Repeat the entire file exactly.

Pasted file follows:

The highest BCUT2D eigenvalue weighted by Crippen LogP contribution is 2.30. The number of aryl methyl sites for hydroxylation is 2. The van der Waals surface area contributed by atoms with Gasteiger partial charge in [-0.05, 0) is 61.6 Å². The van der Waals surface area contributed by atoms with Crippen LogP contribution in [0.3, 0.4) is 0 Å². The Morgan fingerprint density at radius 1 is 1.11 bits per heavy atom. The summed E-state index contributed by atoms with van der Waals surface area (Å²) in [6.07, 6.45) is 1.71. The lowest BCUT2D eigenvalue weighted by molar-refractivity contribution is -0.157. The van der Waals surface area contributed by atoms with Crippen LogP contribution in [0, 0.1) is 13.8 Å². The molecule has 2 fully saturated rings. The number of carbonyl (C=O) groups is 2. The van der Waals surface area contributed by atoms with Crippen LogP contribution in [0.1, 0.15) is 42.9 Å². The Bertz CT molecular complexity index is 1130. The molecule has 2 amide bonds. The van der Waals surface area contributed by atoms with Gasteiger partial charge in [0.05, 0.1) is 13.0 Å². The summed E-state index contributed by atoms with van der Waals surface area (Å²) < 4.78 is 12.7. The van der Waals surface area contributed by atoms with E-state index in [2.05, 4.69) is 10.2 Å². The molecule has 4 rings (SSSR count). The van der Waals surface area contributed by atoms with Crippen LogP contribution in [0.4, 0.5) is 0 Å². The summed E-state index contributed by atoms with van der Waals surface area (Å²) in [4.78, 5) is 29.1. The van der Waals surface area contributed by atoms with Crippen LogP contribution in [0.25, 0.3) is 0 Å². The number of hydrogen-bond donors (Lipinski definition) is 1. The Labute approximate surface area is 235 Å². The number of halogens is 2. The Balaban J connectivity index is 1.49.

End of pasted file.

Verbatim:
The highest BCUT2D eigenvalue weighted by Crippen LogP contribution is 2.30. The number of aryl methyl sites for hydroxylation is 2. The van der Waals surface area contributed by atoms with Gasteiger partial charge in [-0.05, 0) is 61.6 Å². The van der Waals surface area contributed by atoms with Crippen LogP contribution in [0.3, 0.4) is 0 Å². The Morgan fingerprint density at radius 1 is 1.11 bits per heavy atom. The summed E-state index contributed by atoms with van der Waals surface area (Å²) in [6.07, 6.45) is 1.71. The lowest BCUT2D eigenvalue weighted by molar-refractivity contribution is -0.157. The van der Waals surface area contributed by atoms with Crippen LogP contribution in [0, 0.1) is 13.8 Å². The molecule has 2 fully saturated rings. The number of carbonyl (C=O) groups is 2. The van der Waals surface area contributed by atoms with Crippen LogP contribution in [0.1, 0.15) is 42.9 Å². The Bertz CT molecular complexity index is 1130. The molecule has 2 amide bonds. The van der Waals surface area contributed by atoms with Gasteiger partial charge in [0.05, 0.1) is 13.0 Å². The summed E-state index contributed by atoms with van der Waals surface area (Å²) < 4.78 is 12.7. The van der Waals surface area contributed by atoms with E-state index in [2.05, 4.69) is 10.2 Å². The molecule has 4 rings (SSSR count). The van der Waals surface area contributed by atoms with Crippen LogP contribution in [0.4, 0.5) is 0 Å². The summed E-state index contributed by atoms with van der Waals surface area (Å²) in [4.78, 5) is 29.1. The van der Waals surface area contributed by atoms with Crippen LogP contribution in [0.25, 0.3) is 0 Å². The number of hydrogen-bond donors (Lipinski definition) is 1. The Labute approximate surface area is 235 Å². The number of halogens is 2. The Balaban J connectivity index is 1.49.